Facebook has published the fifth edition of its Community Standards Enforcement Report, providing metrics on how well it enforced the policies from October 2019 through March 2020. Facebook has spent the last few years building tools, teams, and technologies to help protect elections from interference, prevent misinformation from spreading on its apps, and keep people safe from harmful content.
So when the COVID-19 crisis emerged, FB had the tools and processes in place to move quickly and it was able to continue finding and removing content that violates its policies. When we temporarily sent our content reviewers home due to the COVID-19 pandemic, we increased our reliance on these automated systems and prioritized high-severity content for FB teams to review in order to continue to keep the apps safe during this time.
This report includes data only through March 2020 so it does not reflect the full impact of the changes it made during the pandemic. FB anticipates to see the impact of those changes in its next report, and possibly beyond, and it will be transparent. For example, for the past seven weeks, FB couldn’t always offer the option to appeal content decisions and account removals, so it expects the number of appeals to be much lower in its next report. Facebook also prioritized removing harmful content over measuring its efforts, so we may not be able to calculate the prevalence of violating content during this time. This report shows the impact of advancements FB has made in the technology it uses to proactively find and remove violating content.
What’s New in This Report?
Facebook is now including metrics across twelve policies on Facebook and metrics across ten policies on Instagram. The report introduces Instagram data in four issue areas: Hate Speech, Adult Nudity and Sexual Activity, Violent and Graphic Content, and Bullying and Harassment. For the first time, FB is also sharing data on the number of appeals people make on content it has taken action against on Instagram, and the number of decisions FB overturns either based on those appeals or when it identifies the issue itself. FB has also added data on its efforts to combat organized hate on Facebook and Instagram.
Progress in Finding and Removing Violating Content
Facebook improved our technology that proactively finds violating content, which helped us remove more violating content so fewer people saw it.
Facebook continued to expand its proactive detection technology for hate speech to more languages and has improved existing detection systems. FB’s proactive detection rate for hate speech increased by more than 8 points over the past two quarters totaling almost a 20-point increase in just one year. As a result, FB is able to find more content and can now detect almost 90% of the content FB removes before anyone reports about it. In addition, thanks to other improvements FB made to its detection technology, it has doubled the amount of drug content we removed in Q4 2019, removing 8.8 million pieces of content.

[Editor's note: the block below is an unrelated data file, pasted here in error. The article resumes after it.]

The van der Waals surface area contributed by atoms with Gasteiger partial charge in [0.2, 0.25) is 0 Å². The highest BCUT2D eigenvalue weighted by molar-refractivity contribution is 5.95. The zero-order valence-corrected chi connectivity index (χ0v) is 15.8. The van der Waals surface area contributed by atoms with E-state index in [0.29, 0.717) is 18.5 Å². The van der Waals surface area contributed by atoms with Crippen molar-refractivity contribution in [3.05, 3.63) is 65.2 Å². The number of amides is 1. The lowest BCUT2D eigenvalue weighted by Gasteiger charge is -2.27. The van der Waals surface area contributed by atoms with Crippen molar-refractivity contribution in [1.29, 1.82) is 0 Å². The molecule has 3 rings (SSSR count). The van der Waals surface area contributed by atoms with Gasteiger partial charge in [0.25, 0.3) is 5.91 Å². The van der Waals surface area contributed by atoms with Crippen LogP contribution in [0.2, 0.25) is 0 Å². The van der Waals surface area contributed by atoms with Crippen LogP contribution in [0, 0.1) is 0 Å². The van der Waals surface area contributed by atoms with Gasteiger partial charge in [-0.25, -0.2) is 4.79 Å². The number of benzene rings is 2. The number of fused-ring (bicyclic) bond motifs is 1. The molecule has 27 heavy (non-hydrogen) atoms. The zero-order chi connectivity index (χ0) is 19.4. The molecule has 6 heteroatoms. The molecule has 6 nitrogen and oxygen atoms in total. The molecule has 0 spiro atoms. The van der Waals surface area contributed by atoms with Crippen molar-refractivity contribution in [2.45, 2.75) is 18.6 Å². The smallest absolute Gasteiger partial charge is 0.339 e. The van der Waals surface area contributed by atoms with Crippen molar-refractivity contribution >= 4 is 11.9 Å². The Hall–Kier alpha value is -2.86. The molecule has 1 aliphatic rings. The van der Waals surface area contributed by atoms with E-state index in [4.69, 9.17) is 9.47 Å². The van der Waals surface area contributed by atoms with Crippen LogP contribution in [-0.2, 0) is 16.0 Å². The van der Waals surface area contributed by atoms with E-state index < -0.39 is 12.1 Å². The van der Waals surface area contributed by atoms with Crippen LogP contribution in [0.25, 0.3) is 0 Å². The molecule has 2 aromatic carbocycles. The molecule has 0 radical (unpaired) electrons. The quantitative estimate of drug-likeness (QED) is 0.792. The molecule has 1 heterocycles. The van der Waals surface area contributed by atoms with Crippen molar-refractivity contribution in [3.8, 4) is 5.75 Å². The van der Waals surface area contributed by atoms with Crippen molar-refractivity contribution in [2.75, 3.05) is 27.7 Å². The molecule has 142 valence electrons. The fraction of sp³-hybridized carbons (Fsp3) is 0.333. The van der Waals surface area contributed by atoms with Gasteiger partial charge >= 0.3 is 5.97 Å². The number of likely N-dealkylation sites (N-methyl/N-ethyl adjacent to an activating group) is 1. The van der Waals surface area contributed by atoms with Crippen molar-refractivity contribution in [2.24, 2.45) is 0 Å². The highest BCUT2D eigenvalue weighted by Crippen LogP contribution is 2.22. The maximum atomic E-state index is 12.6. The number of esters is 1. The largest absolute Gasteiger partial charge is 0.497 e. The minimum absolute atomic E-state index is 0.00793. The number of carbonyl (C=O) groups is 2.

On Instagram, improvements were made to the text and image matching technology to help find more suicide and self-injury content. As a result, the company increased the amount of content it took action by 40% and increased its proactive detection rate by more than 12 points since the last report. It also made progress in its work combating online bullying by introducing several new features to help people manage their experience and limit unwanted interactions, and we announced new Instagram controls today. FB sharing enforcement data for bullying on Instagram for the first time in this report, including taking action on 1.5 million pieces of content in both Q4 2019 and Q1 2020.
Lastly, improvements to its technology for finding and removing content similar to existing violations in the databases helped it take down more child nudity and sexually exploitative content on Facebook and Instagram.
Over the last six months, Facebook started to use technology more to prioritize content for our teams to review based on factors like virality and severity among others. Going forward, FB plans to leverage technology to also take action on content, including removing more posts automatically. This will enable its content reviewers to focus their time on other types of content where more nuance and context are needed to make a decision.
The Community Standards Enforcement Report is published in conjunction with FB’s bi-annual Transparency Report that shares numbers on government requests for user data, content restrictions based on local law, intellectual property take-downs, and internet disruptions.
In the future. Facebook will share Community Standards Enforcement Reports quarterly, so the next report will be released in August.